Michael: I pay attention to changes that might affect the tutorial, mainly by subscribing to Riding Rails, the main Rails blog. Rails has matured significantly in the last few years, and most new changes make little difference to beginning Rails developers.
Russ: Along the same lines, do you have a favorite recent change or new feature in Rails? A least favorite?
Michael: The introduction of has_secure_password made writing custom authentication systems much easier. In fact, it led to the elimination of an entire chapter of the Rails Tutorial, so the second edition actually has one fewer chapter. (It's slightly longer, though, due to material new in the second edition.) I can't think of any changes I really dislike, and I hope Rails 4 keeps it that way.
Russ: I've always advocated that people learn some Ruby before they dive into Rails. In the Ruby on Rails Tutorial you take a hybrid approach -- teach a little Rails, then a little Ruby. Why did you go that way?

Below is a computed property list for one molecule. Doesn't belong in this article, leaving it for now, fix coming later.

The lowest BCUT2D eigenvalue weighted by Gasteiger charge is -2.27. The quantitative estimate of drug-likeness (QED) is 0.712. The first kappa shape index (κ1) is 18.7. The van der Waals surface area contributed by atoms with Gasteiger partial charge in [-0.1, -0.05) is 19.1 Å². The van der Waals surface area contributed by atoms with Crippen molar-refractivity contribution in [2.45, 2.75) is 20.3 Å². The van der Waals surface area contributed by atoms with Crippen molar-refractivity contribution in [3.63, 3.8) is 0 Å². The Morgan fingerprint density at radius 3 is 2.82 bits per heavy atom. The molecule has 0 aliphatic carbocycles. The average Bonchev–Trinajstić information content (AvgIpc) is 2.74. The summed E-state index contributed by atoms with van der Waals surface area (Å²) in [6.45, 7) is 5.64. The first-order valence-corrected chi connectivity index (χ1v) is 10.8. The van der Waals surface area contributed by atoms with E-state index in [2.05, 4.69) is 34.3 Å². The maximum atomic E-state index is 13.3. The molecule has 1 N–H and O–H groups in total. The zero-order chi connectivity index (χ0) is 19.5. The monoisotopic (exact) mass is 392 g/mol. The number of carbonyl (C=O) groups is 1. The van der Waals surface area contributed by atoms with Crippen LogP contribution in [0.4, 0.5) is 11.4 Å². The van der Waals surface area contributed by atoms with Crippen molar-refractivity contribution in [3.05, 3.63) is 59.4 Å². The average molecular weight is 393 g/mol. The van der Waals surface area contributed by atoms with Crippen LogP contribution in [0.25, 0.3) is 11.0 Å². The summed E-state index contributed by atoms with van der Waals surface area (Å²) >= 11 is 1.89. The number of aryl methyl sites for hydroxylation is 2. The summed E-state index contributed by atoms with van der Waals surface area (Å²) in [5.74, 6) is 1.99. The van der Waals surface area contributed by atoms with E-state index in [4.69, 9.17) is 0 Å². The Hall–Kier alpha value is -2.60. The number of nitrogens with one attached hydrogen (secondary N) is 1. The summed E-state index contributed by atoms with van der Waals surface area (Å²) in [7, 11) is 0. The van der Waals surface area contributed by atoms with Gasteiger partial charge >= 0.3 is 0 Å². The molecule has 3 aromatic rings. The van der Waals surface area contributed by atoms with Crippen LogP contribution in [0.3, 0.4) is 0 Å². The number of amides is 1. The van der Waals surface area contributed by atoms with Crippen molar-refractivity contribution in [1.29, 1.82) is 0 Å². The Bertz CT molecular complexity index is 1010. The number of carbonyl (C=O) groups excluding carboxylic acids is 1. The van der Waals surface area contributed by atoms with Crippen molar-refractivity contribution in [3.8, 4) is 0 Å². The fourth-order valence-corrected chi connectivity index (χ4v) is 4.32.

Michael: Many people come to the subject with a great enthusiasm for writing web applications, and I don't want to dampen their enthusiasm by telling them that they first need to read a 500+ page book on Ruby. I can go either way on this one, though, and it really depends on each particular reader.
Russ: So what do you do when you are not working on the Ruby on Rails Tutorial?
Michael: I like to take time off when I'm not writing or screen casting. Last year, after the first edition was done, I took several trips, including one that evolved into a global circumnavigation. This time my leisure is less ambitious, but I am planning a trip to New York, and I'm reading a lot of old books.
Russ: What's next for you?
Michael: I have a four-step plan for world domination. The Rails Tutorial is Step 1. Next up: Step 2. Further updates as events warrant. :-)
Russ: One last question. Higgs boson: myth or reality?
Michael: It's real, all right, and finding it was an impressive piece of detective work. Now all we need is to find a Bigfoot and a Loch Ness Monster and our sleuthing will be complete.